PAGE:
Playful Engineers 3 Step Sequence

Play-based learning is at the heart of everything we do at Playful Engineers, that’s why it’s in our name! And that’s why we encourage (though we don’t require) teachers to follow our 3 step sequence, making the most of the materials, and of what we have to offer as teaching artists, before, during, and after our live-streamed session/s. We’ve developed this sequence based on our experience in play-based learning, and informed by principles of Constructionism and UDL (Universal Design for Learning).

Allowing time for unguided activities makes room for play (in this instance, socially-driven play) to return to it’s role as childrens’ best guide for self-directed learning. By making more room for play before and after the instruction, kids may be more able to deepen their understanding of specific concepts and skill sets through direct instruction coupled with related hands-on activities with the teaching artist.

Following this sequence (or making your own) also greatly increases the value of dollars you may be spending on materials costs and teaching artist fees.

Phase 1) Pre-Workshop Activities: exploration, discovery

Teachers are encouraged to introduce the workshop materials BEFORE the workshop session, allowing time for plenty of random exploration, discovery, and generation of creative ideas. Through this time of unguided and ungraded socially-driven classroom play, kids develop, try out, and assess their own and their classmates’ ideas about what might be possible. 

When we present the live-streamed session later on, Kids will tend to be less constrained in their work by ‘shoulds’, and at the same time, more open to the ‘coulds’ that we’ll demonstrate. 

You may choose to document this activity by taking pics and videos, and by making time for post-activity discussion. We provide suggestions to engage students’ own formative assessments both during and after the activity. Afterwards, students see a short video introduction from Playful Engineers which introduces Jay as a teaching artist, and outlines what to expect from the upcoming, live-streamed session.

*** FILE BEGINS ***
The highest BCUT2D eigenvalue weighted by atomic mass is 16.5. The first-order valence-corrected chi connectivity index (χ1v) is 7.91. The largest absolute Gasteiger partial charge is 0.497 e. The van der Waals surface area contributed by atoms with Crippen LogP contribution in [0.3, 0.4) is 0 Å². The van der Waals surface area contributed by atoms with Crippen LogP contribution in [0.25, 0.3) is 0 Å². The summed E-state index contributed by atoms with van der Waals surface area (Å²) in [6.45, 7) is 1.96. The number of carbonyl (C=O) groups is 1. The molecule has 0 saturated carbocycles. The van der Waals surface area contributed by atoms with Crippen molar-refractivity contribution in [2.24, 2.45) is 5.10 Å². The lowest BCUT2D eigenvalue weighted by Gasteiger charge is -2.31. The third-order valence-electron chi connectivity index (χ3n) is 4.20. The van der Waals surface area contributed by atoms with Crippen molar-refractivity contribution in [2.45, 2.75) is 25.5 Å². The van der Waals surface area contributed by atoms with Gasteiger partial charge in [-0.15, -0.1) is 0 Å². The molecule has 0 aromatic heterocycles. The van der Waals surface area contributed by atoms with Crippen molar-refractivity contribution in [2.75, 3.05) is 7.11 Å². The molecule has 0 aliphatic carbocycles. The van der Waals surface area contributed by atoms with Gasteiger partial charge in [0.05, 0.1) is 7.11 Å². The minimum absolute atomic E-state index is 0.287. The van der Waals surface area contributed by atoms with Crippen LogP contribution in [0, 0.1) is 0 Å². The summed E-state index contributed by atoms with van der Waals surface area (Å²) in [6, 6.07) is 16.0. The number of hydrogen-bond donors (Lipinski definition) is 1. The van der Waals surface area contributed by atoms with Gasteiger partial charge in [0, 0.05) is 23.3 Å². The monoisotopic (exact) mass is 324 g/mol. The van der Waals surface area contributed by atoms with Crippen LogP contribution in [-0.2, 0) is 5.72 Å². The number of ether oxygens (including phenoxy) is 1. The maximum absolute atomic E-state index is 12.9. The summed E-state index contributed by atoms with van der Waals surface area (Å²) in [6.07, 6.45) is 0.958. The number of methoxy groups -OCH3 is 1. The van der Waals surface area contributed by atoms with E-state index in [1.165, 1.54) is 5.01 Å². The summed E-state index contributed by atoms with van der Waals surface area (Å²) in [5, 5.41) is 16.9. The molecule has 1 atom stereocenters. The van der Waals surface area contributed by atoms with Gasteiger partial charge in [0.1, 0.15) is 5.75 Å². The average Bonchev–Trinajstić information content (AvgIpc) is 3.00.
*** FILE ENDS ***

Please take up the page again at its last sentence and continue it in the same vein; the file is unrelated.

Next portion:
At any time, teachers are encouraged to invite Jay to view classroom pics, videos, comments and questions on a google doc, or through the ‘Flipgrid’ platform, before the live-streamed session, to enhance connection and engagement.

Phase 2) Live-Streamed Workshop: demonstration, inspiration, replication (from instruction to construction)

This is the live-streamed visit with teaching artist Jay Mankita. Prior to start time, teachers distribute the materials. The session begins with introductions, and some feedback from any comments, questions, pics, or videos, that may have been shared with Jay from the classroom’s prior activity. Next, Jay demonstrates and explains the basics of the mechanisms we’ll be building together.

Now Jay’s instructions begin, and the kids begin working with the materials, following step-by-step, and replicating the basic mechanical forms that will become the foundations of their individual creations. During this time, students may be planning, imagining, or trying to figure out their own modifications of the basic form, based on their own creative input – each at their own pace, and their own level of ability and understanding.

Phase 3) After the workshop: extension, integration, and reflection

Now teachers are encouraged to allow the class to access the materials for a longer period of time. Try polling the class for ideas as to how they’d like to set it up. Different students may want different things – competition, teams, total freedom, solo work – find what fits best for your classroom, and your teaching style, from free-form chaos to guided, curriculum-relevant activities.

Observe to what extent are students integrating specific techniques or approaches they may have picked up in Phase 2, with their own creative approaches and ideas. Allow time for student-driven discussion, and if possible, allow for different forms of expression other than verbal – does anyone want to draw a picture of their ideas?

Finally, make available when possible, more time, space, materials, books, videos, and other teaching resources* to the class, and especially to those students that want to deepen their understanding, skills, and relationship to this type of work/play.

Leave a Comment

This site uses Akismet to reduce spam. Learn how your comment data is processed.